RBA Annual Conference – 1992 Discussion

In the discussion following Corden's perspective on the Conference, the desirability of some low-inflation objective was broadly accepted. Some preferred an explicit inflation target, while others supported a nominal income target or some looser commitment to low inflation. Against this background, participants focused mainly on:

  1. the extent to which policies could ignore the activity and unemployment consequences of achieving low inflation; and
  2. how the conduct of monetary policy might contribute to improving this trade off.

With regard to the first topic, there was considerable discussion of time inconsistency problems that might emerge if unemployment issues were ignored. These become extreme if hysteresis effects are important. Mounting unemployment, particularly of the long-term variety, constitutes an eventual obstacle to the continued success of disinflationary policy, and hostility to so-called ‘rational’ monetary policies could emerge. This could result in time inconsistency problems, as authorities were forced to reneg temporarily on their inflation target to reduce unemployment. Some participants suggested that this issue underlined the need to adopt other policies (other than monetary policy) to tackle the unemployment problem. This would help to ensure that low-inflation policies remained sustainable in the longer run. Some speakers suggested that hysteresis problems could be present in the Australian economy, even though these are difficult to detect in wage equations because of the presence of the Accord. If this were so, the need for improving the functioning of labour markets would be even more urgent. Policies to increase the flexibility of real wages for some sections of the labour force were emphasised in this context.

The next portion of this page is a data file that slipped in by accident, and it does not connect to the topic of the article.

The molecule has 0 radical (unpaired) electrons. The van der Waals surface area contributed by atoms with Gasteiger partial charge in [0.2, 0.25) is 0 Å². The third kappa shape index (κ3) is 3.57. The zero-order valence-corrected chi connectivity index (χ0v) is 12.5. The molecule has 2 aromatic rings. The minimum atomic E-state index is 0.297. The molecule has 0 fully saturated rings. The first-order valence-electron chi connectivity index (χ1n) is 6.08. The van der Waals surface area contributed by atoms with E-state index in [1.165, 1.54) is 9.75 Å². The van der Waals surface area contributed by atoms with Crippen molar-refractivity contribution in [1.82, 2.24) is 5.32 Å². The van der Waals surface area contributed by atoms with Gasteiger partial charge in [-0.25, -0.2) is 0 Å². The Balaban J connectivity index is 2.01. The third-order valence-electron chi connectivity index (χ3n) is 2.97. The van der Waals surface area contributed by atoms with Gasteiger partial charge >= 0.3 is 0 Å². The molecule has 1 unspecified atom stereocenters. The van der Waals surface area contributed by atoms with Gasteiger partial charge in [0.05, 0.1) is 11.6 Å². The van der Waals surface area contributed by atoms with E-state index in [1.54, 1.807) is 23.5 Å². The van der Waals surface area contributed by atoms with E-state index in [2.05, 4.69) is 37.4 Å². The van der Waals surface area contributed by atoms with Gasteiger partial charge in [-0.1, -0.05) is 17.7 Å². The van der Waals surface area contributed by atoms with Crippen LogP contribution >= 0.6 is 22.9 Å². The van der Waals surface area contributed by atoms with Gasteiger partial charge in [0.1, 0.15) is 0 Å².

The discussion of the conduct of monetary policy covered a wide range of issues. Given the complexity of the interaction between economic activity and prices, some speakers stressed that focussing on inflation alone is not desirable. The rules versus discretion debate was not clear cut, and could never be. Nevertheless, it was thought that there is a clear need for more thinking about the operating strategies of central banks in most OECD countries. If forecast inflation using relevant leading indicators exceeds the low-inflation objective, then short-term interest rates should be raised. But it has proven very difficult in practice to decide how much interest rate adjustment is desirable in any given circumstance. There was a view that the monetary authorities in some overseas countries were too slow to act during the recent deflation. They did not move interest rates initially as far as was desirable, and the long drawn out nature of the tightening and subsequent easing worsened the trade-off between activity and inflation. This contrasted with the relative success of the Volcker disinflation.

Some speakers felt that pursuing a low-inflation target by adjusting interest rates pre-emptively in response to forecasts of inflation based on leading indicators risked inducing business cycles. This could arise if there were very large errors in forecasting activity and inflation. If this were so, the case for using an intermediate target such as the exchange rate or the money supply would be increased. A few participants went as far as to suggest that the absence of an obvious single currency link for the Australian dollar did not undermine this possibility, because the trade-weighted exchange rate could be pegged. However, most participants rejected the idea of a pegged exchange rate for Australia, given the importance of major shifts in the terms of trade. This would continually undermine the credibility of an exchange rate target. Some felt that Australia was fortunate to have a flexible exchange rate.